Björk – It's Oh So Quiet

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What other directors/artists do you look to for inspirational?

Growing up in the 90s I was definitely a Spike Jonze fanboy. His boundless curiosity and the way he's able to stick his personal signature to all sorts of aesthetics still inspires me everyday to really try to find my personal voice.

Other than that, I’m very much of extremes: I look up to Paul Thomas Anderson because of his ability to both write and direct such intimate and complex characters in very grande scale pieces of work. Then on the other end of the spectrum I devour anything that the comedic directing duo Tim & Eric create. For me they are the epitome of absurdist internet comedy.

There’s also this Irish playwright/director called Martin McDonagh that I’m obsessed with. He’s the one who also did films like In Bruges and Seven Psychopaths.

Lastly, I recently got my hands on a re-issue of Avedon and Baldwin’s American photo essay Nothing Personal and it’s just such an eccentric and original odyssey through America of two great minds. It just makes you want to pick up a camera and shoot something.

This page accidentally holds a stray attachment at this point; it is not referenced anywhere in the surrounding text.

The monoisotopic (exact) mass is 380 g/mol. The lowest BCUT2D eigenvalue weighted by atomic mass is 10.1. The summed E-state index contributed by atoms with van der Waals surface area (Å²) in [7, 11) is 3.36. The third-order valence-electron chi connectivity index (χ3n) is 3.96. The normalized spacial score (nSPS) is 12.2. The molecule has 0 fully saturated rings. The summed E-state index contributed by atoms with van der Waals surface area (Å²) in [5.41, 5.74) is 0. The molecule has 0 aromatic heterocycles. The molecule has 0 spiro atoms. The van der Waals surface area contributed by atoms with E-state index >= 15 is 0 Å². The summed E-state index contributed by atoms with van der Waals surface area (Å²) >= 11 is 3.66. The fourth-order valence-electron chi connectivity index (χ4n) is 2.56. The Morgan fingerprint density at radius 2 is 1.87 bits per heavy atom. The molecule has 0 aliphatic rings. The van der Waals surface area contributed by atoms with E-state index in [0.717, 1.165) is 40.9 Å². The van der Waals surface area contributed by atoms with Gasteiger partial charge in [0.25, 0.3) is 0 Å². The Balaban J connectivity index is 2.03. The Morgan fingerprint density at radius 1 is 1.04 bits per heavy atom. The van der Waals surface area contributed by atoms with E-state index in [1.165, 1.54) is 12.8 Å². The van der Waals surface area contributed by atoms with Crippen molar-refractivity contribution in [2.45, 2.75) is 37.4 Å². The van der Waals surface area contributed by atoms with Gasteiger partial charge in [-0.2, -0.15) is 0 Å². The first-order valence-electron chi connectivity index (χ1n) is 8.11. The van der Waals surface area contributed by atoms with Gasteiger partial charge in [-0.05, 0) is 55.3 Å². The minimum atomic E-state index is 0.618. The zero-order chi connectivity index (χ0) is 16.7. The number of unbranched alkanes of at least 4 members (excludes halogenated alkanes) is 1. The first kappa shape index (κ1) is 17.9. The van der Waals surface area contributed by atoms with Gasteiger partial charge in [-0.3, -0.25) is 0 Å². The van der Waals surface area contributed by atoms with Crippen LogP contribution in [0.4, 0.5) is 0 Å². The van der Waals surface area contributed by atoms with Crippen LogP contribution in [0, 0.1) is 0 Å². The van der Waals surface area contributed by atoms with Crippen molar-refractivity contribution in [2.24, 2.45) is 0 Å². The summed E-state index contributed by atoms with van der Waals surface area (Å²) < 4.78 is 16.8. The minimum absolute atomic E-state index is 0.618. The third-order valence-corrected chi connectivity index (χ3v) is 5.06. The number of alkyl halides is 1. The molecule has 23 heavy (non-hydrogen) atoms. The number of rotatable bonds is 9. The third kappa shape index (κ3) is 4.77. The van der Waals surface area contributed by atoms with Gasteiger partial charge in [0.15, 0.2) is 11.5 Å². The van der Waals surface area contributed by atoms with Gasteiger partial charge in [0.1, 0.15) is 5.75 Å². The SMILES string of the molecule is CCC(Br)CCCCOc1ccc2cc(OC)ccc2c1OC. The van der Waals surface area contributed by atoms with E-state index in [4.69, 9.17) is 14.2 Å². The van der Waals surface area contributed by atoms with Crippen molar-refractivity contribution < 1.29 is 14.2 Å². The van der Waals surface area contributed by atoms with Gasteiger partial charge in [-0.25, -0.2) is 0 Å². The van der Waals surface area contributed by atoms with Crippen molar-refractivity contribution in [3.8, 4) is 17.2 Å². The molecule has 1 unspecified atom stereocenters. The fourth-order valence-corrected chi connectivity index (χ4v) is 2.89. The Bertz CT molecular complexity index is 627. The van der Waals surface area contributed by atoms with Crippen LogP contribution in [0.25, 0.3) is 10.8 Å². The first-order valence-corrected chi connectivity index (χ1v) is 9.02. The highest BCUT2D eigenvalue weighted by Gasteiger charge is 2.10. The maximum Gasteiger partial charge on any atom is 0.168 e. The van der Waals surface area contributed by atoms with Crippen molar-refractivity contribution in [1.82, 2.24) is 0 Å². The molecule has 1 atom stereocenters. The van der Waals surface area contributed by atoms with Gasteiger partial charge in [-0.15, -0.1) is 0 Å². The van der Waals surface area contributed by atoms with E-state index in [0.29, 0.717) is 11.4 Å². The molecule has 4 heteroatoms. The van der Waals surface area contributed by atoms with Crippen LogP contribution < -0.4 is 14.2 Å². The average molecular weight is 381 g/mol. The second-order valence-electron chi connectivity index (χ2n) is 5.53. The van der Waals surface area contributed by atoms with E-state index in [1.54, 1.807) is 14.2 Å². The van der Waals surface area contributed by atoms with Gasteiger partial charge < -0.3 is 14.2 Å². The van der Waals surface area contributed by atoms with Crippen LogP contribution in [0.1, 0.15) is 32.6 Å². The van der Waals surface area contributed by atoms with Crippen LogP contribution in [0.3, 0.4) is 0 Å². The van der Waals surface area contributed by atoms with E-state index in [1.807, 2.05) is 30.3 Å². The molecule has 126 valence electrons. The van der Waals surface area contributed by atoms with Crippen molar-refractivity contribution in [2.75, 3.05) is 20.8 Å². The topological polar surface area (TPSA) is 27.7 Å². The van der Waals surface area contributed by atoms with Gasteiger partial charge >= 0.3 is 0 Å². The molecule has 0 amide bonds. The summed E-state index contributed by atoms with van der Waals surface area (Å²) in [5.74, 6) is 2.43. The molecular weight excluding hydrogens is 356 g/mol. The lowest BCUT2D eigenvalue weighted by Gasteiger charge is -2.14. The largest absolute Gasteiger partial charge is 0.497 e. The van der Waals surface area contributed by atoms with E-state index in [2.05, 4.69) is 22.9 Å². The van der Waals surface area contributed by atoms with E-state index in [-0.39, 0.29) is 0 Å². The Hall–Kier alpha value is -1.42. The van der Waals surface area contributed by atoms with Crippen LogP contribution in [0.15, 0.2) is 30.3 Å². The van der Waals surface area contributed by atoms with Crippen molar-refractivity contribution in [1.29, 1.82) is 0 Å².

What are you listening to at the moment?

Snoh Aalegra, Cosima, Jorja Smith, Thierra Whack. A lot of cool women.

I also keep going back to the work of composer Mica Levi, I would love to work with her one day.

What’s your favourite bit of tech, whether for professional or personal use?

My new Sonos sound system at home is making me very happy. 

What artist would you most like to work with and why?

So British composer Mica Levi is very high on my list. A$AP Rocky is incredible, especially because he seems very open to all sorts of ideas, and I had his last album on constant rotation.

I also love Estonian artist Tommy Cash. You can see that he really puts a lot of love and effort into the conceptual visuals that accompany his music.

How do you feel the promo industry has changed since you started in it?